Forthcoming articles

 


International Journal of Sustainable Agricultural Management and Informatics

 

These articles have been peer-reviewed and accepted for publication in IJSAMI, but are pending final changes, are not yet published and may not appear here in their final order of publication until they are assigned to issues. Therefore, the content conforms to our standards but the presentation (e.g. typesetting and proof-reading) is not necessarily up to the Inderscience standard. Additionally, titles, authors, abstracts and keywords may change before publication. Articles will not be published until the final proofs are validated by their authors.

 

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International Journal of Sustainable Agricultural Management and Informatics (3 papers in press)

 

Regular Issues

 

  • Effects of Manure Application Rates on Soil Loss and Crop Yields   Order a copy of this article
    by Taffa Tulu 
    Abstract: Application of manure is one of the cost effective and important methods of soil and water conservation for it has the capacity of improving soil chemical and physical properties to affect runoff, soil loss and crop yield. With the above point in view, a study was carried out in a region of Ethiopia with the objective of analyzing the effect of manure application rate on soil erosion and crop yield. Twenty-four experimental plots were established and eight rates of manure applications with three replicates arranged in randomised complete block design were used for the investigation. The manure application was kept uniform as much as possible. Each plot was uniformly broadcasted with wheat. The effectiveness of the manure application rate in preventing the detachment of soil particles was analyzed. Application of manure had improved soil properties reducing runoff and soil loss; and increased total biomass, straw and grain yields. The data were fitted well to the exponential model. The achieved results are useful to farmers, Extension Services and Policy Makers.
    Keywords: biomass; crop yield; exponential model; manure application rate; runoff; soil loss.

  • Planning of agricultural production in agro-energy districts of Greece   Order a copy of this article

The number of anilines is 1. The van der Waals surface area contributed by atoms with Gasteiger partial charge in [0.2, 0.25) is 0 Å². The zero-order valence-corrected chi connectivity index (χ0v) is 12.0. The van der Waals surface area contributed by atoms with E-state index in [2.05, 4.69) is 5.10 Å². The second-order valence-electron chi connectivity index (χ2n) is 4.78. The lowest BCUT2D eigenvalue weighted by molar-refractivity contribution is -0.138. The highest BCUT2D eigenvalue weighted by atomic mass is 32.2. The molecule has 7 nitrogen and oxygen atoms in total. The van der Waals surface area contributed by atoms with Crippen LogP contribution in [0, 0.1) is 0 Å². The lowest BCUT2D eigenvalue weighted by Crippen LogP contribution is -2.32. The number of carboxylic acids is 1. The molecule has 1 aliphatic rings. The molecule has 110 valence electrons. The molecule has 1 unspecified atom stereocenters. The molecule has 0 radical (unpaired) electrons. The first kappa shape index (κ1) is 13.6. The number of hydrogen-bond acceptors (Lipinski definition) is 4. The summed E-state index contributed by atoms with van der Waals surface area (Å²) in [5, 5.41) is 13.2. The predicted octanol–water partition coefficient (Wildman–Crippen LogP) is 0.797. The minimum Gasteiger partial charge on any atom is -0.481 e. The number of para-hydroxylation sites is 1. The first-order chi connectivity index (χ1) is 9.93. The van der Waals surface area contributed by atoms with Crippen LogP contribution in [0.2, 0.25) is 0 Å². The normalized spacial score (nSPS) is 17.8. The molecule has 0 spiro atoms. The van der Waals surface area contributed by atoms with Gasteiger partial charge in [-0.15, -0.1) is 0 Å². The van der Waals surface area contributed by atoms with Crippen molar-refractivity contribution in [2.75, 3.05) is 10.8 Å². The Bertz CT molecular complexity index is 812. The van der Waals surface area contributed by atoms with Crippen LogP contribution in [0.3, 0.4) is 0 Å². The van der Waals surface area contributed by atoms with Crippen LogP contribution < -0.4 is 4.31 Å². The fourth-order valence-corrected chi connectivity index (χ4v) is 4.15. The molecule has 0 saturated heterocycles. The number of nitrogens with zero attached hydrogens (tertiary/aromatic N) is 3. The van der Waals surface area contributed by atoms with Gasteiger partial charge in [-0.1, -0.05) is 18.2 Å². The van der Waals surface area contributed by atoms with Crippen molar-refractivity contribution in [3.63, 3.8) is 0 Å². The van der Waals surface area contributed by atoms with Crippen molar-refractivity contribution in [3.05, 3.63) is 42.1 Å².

by ANNA KALIOROPOULOU 
    Abstract: This paper presents a multicriteria model for agricultural production planning in agro-energy districts. The use of crop residues to produce thermal and electric energy promotes a sustainable environment. This is the reason that the formation of agro-energy districts and the increase of biomass energy production are among the main goals of the EU programming period 2014-2020. The model has two main objectives: income maximization and maximization of biomass energy produced by the crops residues. The utility function of the multicriteria model combines the two objectives and is maximized under a set of constraints. The model is applied in two prefectures of northern Greece, Imathia and Kilkis, located in the region of Central Macedonia. The two prefectures have different characteristics in relation to the main crops cultivated in their respective crops plans. In both prefectures, the optimum production plan achieves greater income and greater biomass energy production.
    Keywords: energy districts; biomass energy; multicriteria model; farm planning.

  • Finding a State of Sustainable Wine: Implications for Sustainable Viticulture and Oenology in New Jersey, USA.   Order a copy of this article
    by Daniel Moscovici, Paul Gottlieb 
    Abstract: New Jersey is the most urbanized state in the United States, yet positioned as a sustainable wine region of the world. The methodology includes a thorough literature review of sustainable wine combined with a quantitative and qualitative survey of wineries in New Jersey. Data collected from 71% of wineries demonstrate sustainable opportunities for developing wine regions. A variety of conclusion are drawn from the research. First, farmers are generally sustainable at a small scale and employ a variety of sustainable best management practices. Second, support from the growers association and government would advance sustainability. Third, additional funding would expedite this move; many of New Jersey wines are already labelled or marketed as sustainable. By creating a certification, guidelines, or set of best management practices, New Jersey could differentiate and improve sales locally, nationally and even globally. These lessons can be applied to other developing wine regions of the world.
    Keywords: sustainability; wine; viticulture; environment; stewardship; agriculture; oenology; triple bottom line; certification; best management practices sustainable.